I left Penn football's first win at Franklin Field in 700 days feeling pessimistic about this Quaker team.
While this victory for the Red and Blue should be applauded, in many ways, the performance left me with more concerns than assurances moving forward into the final six games of Ivy League play.
Following a 20-0 shutout game featuring over 300 combined yards and one touchdown apiece from running backs Isaiah Malcome and Trey Flowers, one would think I would be excited about Penn football’s (2-2, 0-1 Ivy) remaining season. Yet, I am left feeling unconfident in Penn football, especially given its sloppy play against a weaker Lehigh opponent (0-6, 0-1) and the misleading box score that resulted.
Against Ivy League competition this year, the Mountain Hawks have lost 32-0, 34-0, and now 20-0 — failing to score a touchdown across its six games so far this year — meaning Penn’s first shutout is a lot less meaningful than one might suppose. Lehigh also lost its starting quarterback Nigel Summerville in the first quarter.
Yes, the Quakers obliterated Lehigh upfront, paving the way for Malcome and Flowers to accumulate over 300 yards, holding Lehigh to a -0.1 yards per rushing attempt, and outgaining the Mountain Hawks 328 to -3 rushing yards. Malcome and Flowers were a dynamic attack, doing their best impersonation of the Browns’ Nick Chubb and Kareem Hunt.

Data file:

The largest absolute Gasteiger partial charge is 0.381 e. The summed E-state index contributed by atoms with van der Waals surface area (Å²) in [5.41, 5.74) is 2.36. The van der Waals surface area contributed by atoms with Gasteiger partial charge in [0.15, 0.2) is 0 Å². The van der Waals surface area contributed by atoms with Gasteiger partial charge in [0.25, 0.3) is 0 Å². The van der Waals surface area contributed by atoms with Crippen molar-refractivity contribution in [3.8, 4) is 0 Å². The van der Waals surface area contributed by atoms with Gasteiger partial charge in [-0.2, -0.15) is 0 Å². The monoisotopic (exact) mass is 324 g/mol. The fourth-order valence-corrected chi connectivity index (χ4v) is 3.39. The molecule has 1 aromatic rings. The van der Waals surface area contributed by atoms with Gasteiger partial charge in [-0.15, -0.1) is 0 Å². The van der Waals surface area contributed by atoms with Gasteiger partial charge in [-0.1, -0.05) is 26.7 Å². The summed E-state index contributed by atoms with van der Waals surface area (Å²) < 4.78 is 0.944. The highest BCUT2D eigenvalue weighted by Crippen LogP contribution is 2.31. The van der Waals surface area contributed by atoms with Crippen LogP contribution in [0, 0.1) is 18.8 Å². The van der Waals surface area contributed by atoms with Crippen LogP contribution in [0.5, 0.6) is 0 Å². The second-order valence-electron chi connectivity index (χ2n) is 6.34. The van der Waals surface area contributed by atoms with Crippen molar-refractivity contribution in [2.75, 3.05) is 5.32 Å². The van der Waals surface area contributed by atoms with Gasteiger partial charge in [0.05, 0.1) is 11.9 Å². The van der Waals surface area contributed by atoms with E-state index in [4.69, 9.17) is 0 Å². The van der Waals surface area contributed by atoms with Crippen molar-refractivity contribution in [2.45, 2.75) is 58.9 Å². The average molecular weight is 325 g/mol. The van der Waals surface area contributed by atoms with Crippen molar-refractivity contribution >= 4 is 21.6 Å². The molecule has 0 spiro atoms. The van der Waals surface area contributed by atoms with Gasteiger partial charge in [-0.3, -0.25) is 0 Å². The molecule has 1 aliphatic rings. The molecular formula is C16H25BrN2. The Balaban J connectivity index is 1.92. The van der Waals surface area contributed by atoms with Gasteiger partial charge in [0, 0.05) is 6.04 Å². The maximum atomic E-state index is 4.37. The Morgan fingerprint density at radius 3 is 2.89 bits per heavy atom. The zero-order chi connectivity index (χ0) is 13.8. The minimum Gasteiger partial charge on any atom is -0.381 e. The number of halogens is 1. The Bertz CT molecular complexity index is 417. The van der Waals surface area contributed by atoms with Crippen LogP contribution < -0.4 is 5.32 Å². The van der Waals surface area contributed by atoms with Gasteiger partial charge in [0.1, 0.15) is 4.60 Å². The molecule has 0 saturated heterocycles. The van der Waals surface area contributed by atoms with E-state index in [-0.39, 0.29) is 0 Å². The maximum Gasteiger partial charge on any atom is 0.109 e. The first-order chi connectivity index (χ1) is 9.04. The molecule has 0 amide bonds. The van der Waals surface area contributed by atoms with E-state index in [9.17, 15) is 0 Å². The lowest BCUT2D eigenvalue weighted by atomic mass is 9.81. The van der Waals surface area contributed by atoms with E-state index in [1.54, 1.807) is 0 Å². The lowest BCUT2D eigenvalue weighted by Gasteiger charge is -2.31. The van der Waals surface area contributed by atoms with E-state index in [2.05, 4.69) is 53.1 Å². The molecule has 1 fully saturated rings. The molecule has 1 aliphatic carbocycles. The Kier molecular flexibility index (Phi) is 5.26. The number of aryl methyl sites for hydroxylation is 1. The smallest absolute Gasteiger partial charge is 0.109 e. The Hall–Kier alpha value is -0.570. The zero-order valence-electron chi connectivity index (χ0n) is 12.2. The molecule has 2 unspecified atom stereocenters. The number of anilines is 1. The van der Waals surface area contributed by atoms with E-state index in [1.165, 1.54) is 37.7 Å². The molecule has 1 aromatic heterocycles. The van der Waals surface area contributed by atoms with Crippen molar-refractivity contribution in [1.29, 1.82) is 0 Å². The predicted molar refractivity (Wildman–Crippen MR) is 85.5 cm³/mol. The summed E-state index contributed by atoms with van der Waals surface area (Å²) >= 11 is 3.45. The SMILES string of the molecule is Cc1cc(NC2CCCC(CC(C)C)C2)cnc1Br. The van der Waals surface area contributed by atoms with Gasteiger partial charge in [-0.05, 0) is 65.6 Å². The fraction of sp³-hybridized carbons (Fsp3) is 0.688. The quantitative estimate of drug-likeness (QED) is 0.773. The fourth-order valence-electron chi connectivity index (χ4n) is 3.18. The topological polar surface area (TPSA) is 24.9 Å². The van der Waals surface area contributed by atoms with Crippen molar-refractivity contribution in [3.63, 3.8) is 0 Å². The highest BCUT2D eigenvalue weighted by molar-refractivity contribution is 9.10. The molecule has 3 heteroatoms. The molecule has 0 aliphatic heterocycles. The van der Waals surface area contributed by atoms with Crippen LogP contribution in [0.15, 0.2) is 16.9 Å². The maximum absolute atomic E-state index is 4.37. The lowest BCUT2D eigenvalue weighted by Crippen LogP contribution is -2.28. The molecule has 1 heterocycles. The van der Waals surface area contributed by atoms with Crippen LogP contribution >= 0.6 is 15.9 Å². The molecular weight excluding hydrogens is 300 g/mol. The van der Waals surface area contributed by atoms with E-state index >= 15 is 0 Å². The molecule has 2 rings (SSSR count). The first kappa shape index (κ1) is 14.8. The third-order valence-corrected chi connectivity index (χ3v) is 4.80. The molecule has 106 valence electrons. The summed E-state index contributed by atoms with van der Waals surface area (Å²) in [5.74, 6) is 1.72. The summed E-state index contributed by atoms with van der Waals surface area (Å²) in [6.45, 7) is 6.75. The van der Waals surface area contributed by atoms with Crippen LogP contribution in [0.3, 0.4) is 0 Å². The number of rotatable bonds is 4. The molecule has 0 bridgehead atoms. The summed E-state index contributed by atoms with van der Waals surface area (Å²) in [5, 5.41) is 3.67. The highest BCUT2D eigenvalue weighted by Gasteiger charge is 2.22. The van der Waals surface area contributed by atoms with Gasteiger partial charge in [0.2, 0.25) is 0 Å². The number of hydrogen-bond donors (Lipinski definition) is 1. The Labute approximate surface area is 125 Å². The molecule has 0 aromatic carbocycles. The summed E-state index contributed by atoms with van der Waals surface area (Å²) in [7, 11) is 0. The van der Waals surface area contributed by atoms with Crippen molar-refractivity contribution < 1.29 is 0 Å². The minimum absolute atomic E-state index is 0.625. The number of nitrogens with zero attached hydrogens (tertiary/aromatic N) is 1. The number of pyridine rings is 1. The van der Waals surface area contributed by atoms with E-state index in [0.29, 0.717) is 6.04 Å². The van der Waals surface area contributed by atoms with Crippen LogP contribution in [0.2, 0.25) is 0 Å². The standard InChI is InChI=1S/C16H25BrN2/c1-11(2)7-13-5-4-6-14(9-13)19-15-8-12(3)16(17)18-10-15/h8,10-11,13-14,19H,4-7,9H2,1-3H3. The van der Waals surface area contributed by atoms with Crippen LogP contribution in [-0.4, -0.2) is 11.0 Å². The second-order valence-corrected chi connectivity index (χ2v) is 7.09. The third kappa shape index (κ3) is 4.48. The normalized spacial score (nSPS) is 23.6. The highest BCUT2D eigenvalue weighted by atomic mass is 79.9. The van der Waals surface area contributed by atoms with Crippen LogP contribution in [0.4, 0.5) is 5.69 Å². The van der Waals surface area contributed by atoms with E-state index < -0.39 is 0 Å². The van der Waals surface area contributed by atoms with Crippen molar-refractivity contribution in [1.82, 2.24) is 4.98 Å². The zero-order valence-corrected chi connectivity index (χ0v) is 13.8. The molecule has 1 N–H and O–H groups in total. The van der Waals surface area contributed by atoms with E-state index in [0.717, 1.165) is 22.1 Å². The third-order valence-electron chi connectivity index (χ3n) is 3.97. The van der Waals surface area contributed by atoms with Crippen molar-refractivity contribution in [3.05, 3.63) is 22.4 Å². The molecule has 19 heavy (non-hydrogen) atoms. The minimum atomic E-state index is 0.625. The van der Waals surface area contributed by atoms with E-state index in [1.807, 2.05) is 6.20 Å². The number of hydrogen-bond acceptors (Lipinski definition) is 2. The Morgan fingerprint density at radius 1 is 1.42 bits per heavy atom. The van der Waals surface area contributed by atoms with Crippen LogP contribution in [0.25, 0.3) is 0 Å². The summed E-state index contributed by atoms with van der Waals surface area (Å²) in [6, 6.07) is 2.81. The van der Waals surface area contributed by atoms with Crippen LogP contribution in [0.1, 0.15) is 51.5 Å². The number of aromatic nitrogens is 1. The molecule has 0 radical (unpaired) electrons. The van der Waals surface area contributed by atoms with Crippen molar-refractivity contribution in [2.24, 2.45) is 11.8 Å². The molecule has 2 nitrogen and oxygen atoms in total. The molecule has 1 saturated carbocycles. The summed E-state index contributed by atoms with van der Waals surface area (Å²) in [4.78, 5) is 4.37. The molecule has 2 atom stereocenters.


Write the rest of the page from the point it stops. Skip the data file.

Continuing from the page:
However, the eye test revealed conservative and error-ridden Penn play, whose poor play calling and decision making was evident throughout: Penalties mired the Red and Blue 11 times for 94 yards, loose ball handling led to three fumbles (two by Isaiah Malcome and one lost), and for the most part, deep shots on third and long came at predictable times and were easily foiled.
For one, Penn was consistently bailed out by Lehigh’s own incompetence, as several dropped passes early in drives and missed throws on deep shots allowed the Red and Blue to exhale on defense a few times where Lehigh could have capitalized.
A home game against Lehigh — a non-conference Patriot League opponent — was supposed to get Penn football in rhythm to finish off its season with Ivy League play. Following a brutal 31-7 loss to Dartmouth in its home and conference opener, Penn desperately needed to prove its ability to move the ball fluidly on offense and its capacity to dominate teams through the defensive side of the ball.
My hope for this game was a dissection of the Lehigh defense led by quarterback John Quinnelly and star wide receivers Ryan Cragun and Rory Starkey Jr. While it’s difficult to complain about a 300-yard rushing performance by Penn, I felt that the runs were not disguised well, missed tackles were more often the cause of big runs than play design, and ultimately the offense was predictable.
On the defensive side, I feel more assured, as the D-line has been dominant and bulldozed through the Lehigh front on several occasions to bust up runs in the backfield, and senior Mohammed Diakate — who recorded four tackles, one sack, and an interception — and junior Kendren Smith are strong pieces on either side of the field in the secondary. Routes were constantly being read and closed in on quickly; I would not be surprised at all to see more interceptions or even touchdowns from the secondary soon.
I know the defense can do its job against stronger opponents such as Yale and Brown in a few weeks, but it is on the offense to keep the defense off the field, maintain field possession with first downs, and score!